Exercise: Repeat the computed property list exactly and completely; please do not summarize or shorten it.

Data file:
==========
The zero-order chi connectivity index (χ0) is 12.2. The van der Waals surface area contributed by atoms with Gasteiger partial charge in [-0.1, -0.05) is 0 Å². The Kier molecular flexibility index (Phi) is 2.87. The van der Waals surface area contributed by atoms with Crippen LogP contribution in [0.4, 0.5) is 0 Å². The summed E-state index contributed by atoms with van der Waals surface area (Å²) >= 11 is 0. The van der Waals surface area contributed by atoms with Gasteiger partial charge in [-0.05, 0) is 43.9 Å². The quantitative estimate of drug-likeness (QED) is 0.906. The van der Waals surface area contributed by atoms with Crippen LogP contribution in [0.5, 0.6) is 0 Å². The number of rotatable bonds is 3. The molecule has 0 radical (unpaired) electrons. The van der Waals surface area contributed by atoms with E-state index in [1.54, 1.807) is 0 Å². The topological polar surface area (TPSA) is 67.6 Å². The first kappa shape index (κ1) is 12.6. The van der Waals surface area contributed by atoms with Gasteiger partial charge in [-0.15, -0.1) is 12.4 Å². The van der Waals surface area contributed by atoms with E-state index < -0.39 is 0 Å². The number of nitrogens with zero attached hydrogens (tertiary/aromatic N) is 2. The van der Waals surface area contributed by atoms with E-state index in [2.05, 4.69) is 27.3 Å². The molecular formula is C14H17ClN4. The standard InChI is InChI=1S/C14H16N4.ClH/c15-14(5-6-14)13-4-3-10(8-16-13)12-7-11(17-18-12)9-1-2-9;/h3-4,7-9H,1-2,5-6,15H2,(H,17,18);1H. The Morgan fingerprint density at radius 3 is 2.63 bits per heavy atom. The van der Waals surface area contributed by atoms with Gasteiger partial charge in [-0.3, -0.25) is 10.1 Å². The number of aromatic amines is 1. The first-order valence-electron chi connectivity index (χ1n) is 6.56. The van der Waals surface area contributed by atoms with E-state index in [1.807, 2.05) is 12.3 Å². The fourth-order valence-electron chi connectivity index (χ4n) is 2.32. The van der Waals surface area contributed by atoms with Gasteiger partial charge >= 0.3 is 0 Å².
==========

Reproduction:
The zero-order chi connectivity index (χ0) is 12.2. The van der Waals surface area contributed by atoms with Gasteiger partial charge in [-0.1, -0.05) is 0 Å². The Kier molecular flexibility index (Phi) is 2.87. The van der Waals surface area contributed by atoms with Crippen LogP contribution in [0.4, 0.5) is 0 Å². The summed E-state index contributed by atoms with van der Waals surface area (Å²) >= 11 is 0. The van der Waals surface area contributed by atoms with Gasteiger partial charge in [-0.05, 0) is 43.9 Å². The quantitative estimate of drug-likeness (QED) is 0.906. The van der Waals surface area contributed by atoms with Crippen LogP contribution in [0.5, 0.6) is 0 Å². The number of rotatable bonds is 3. The molecule has 0 radical (unpaired) electrons. The van der Waals surface area contributed by atoms with E-state index in [1.54, 1.807) is 0 Å². The topological polar surface area (TPSA) is 67.6 Å². The first kappa shape index (κ1) is 12.6. The van der Waals surface area contributed by atoms with Gasteiger partial charge in [-0.15, -0.1) is 12.4 Å². The van der Waals surface area contributed by atoms with E-state index < -0.39 is 0 Å². The number of nitrogens with zero attached hydrogens (tertiary/aromatic N) is 2. The van der Waals surface area contributed by atoms with E-state index in [2.05, 4.69) is 27.3 Å². The molecular formula is C14H17ClN4. The standard InChI is InChI=1S/C14H16N4.ClH/c15-14(5-6-14)13-4-3-10(8-16-13)12-7-11(17-18-12)9-1-2-9;/h3-4,7-9H,1-2,5-6,15H2,(H,17,18);1H. The Morgan fingerprint density at radius 3 is 2.63 bits per heavy atom. The van der Waals surface area contributed by atoms with Gasteiger partial charge in [-0.3, -0.25) is 10.1 Å². The number of aromatic amines is 1. The first-order valence-electron chi connectivity index (χ1n) is 6.56. The van der Waals surface area contributed by atoms with E-state index in [1.807, 2.05) is 12.3 Å². The fourth-order valence-electron chi connectivity index (χ4n) is 2.32. The van der Waals surface area contributed by atoms with Gasteiger partial charge >= 0.3 is 0 Å².